From July 21 to 25, flow in the Nechako River below Cheslatta Falls was at or near the maximum allowable level of 283 m3/s (10,000 cfs), and thus no further action could be taken. Several days prior to July 28, meteorological forecasts indicated a clear cooling trend to the end of July. As a result the Skins Lake Spillway release was decreased from 283 m3/s (10,000 cfs) to reduce flow in the Nechako River below Cheslatta Falls toward 170m3/s (6,000 cfs). On July 28, the meteorological forecast showed an abrupt and dramatic change toward a clear warming trend, indicating errors in the previous days' forecasts. In response, the Skins Lake Spillway release was increased to 453 m3/s (16,000 cfs) shortly after noon on July 28, and the flow in the Nechako River below Cheslatta Falls increased to near 283 m3/s by July 31. Meteorological forecasts issued on August 2 and 3 indicated a cooling trend was to occur. Although the observed mean daily water temperature in the Nechako River above Stuart River reached 20.3 C on August 3 and 4, the observed mean daily water temperatures decreased steadily following August 4 as predicted by the meteorological forecasts issued on August 2 and 3.

Over the duration of the 1994 Summer Water Temperature and Flow Management Project, the total volume of water released was 8,488.5 m3/s-d (299,771 cfs-d). The volume released for cooling purposes was 6,430.5 m3/s-d (227,093 cfs-d). The average flow over the operational period (July 10 to August 20) was 202.1 m3/s (7,137 cfs).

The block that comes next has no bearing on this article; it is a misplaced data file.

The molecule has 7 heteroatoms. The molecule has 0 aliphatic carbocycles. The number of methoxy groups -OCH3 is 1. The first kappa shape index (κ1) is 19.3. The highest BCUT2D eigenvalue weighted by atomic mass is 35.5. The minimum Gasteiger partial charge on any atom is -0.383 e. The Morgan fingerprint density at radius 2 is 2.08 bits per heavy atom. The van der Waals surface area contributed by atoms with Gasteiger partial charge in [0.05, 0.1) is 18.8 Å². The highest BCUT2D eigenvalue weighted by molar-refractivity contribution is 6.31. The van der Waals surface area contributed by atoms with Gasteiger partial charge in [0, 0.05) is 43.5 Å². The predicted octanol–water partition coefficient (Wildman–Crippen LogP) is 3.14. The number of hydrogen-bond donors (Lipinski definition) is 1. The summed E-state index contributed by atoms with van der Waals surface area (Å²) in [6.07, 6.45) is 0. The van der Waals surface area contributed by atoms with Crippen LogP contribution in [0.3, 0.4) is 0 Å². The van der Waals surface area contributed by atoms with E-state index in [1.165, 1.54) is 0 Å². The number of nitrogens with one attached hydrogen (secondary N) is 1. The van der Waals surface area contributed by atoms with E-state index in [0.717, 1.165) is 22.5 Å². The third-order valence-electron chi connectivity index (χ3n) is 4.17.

The 1995 Summer Water Temperature and Flow Management Project (RM95-2)
Prepared by Triton Environmental Consultants Ltd.  December 1999



The 1995 Nechako River Summer Water Temperature and Flow Management Project was undertaken to attempt to prevent mean daily water temperatures in the Nechako River above Stuart River (at Finmoore) from exceeding 20.0C (68.0F) between July 20 to August 20, 1995. Water temperatures were managed by regulating Skins Lake Spillway releases to control flows in the Nechako River below Cheslatta Falls and at Vanderhoof. In 1995, mean daily water temperatures in the Nechako River above Stuart River exceeded 20.0 C (68.3F) on two days (July 20 and 21) during the project period, with a maximum mean daily temperature of 20.2C (68.3F) recorded on July 20. Flow in the Nechako River below Cheslatta Falls was at or near the maximum allowable level of 283 m/s (10,000 cfs) during that time, and thus no further action could be taken.

The total volume of water released was 7,760.2 m/s-d (274,049 cfs-d) and the average release during the Project was 184.8 m/s (6,525 cfs) over the duration of the 1995 Summer Water Temperature and Flow Management Project (July 10 to August 20).

 

The 1996 Summer Water Temperature and Flow Management Project (RM96-1)
Prepared by Triton Environmental Consultants Ltd.  December 1999